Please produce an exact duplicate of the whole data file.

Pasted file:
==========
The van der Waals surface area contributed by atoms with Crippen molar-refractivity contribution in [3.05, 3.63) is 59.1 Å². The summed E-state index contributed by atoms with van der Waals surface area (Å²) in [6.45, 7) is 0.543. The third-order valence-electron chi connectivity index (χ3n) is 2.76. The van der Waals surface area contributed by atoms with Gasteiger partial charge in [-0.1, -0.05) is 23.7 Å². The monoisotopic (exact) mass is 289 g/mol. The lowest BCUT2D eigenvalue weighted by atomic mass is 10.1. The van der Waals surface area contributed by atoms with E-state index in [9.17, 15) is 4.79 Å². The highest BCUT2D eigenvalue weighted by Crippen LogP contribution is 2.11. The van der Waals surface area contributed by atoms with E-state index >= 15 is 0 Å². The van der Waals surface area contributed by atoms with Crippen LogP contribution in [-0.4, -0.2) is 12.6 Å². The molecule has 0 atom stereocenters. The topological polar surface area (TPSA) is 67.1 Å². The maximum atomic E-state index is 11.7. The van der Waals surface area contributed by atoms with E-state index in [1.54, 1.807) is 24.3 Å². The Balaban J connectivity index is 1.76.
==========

The van der Waals surface area contributed by atoms with Crippen molar-refractivity contribution in [3.05, 3.63) is 59.1 Å². The summed E-state index contributed by atoms with van der Waals surface area (Å²) in [6.45, 7) is 0.543. The third-order valence-electron chi connectivity index (χ3n) is 2.76. The van der Waals surface area contributed by atoms with Gasteiger partial charge in [-0.1, -0.05) is 23.7 Å². The monoisotopic (exact) mass is 289 g/mol. The lowest BCUT2D eigenvalue weighted by atomic mass is 10.1. The van der Waals surface area contributed by atoms with E-state index in [9.17, 15) is 4.79 Å². The highest BCUT2D eigenvalue weighted by Crippen LogP contribution is 2.11. The van der Waals surface area contributed by atoms with E-state index >= 15 is 0 Å². The van der Waals surface area contributed by atoms with Crippen LogP contribution in [-0.4, -0.2) is 12.6 Å². The molecule has 0 atom stereocenters. The topological polar surface area (TPSA) is 67.1 Å². The maximum atomic E-state index is 11.7. The van der Waals surface area contributed by atoms with E-state index in [1.54, 1.807) is 24.3 Å². The Balaban J connectivity index is 1.76.